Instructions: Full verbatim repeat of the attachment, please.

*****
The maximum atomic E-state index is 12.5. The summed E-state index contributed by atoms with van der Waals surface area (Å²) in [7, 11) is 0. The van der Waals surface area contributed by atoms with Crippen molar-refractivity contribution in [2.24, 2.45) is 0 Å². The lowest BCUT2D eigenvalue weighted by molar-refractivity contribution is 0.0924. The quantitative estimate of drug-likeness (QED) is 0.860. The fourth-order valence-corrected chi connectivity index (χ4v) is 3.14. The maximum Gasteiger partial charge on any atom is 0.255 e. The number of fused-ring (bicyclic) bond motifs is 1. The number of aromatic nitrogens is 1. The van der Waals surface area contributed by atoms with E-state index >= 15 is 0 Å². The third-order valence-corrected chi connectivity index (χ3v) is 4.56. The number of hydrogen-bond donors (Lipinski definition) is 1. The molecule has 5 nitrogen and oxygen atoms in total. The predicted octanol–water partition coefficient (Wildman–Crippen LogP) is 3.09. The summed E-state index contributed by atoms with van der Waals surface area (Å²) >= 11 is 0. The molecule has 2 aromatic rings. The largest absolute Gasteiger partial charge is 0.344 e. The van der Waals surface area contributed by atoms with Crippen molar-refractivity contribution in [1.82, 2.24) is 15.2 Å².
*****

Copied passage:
The maximum atomic E-state index is 12.5. The summed E-state index contributed by atoms with van der Waals surface area (Å²) in [7, 11) is 0. The van der Waals surface area contributed by atoms with Crippen molar-refractivity contribution in [2.24, 2.45) is 0 Å². The lowest BCUT2D eigenvalue weighted by molar-refractivity contribution is 0.0924. The quantitative estimate of drug-likeness (QED) is 0.860. The fourth-order valence-corrected chi connectivity index (χ4v) is 3.14. The maximum Gasteiger partial charge on any atom is 0.255 e. The number of fused-ring (bicyclic) bond motifs is 1. The number of aromatic nitrogens is 1. The van der Waals surface area contributed by atoms with E-state index >= 15 is 0 Å². The third-order valence-corrected chi connectivity index (χ3v) is 4.56. The number of hydrogen-bond donors (Lipinski definition) is 1. The molecule has 5 nitrogen and oxygen atoms in total. The predicted octanol–water partition coefficient (Wildman–Crippen LogP) is 3.09. The summed E-state index contributed by atoms with van der Waals surface area (Å²) >= 11 is 0. The molecule has 2 aromatic rings. The largest absolute Gasteiger partial charge is 0.344 e. The van der Waals surface area contributed by atoms with Crippen molar-refractivity contribution in [1.82, 2.24) is 15.2 Å².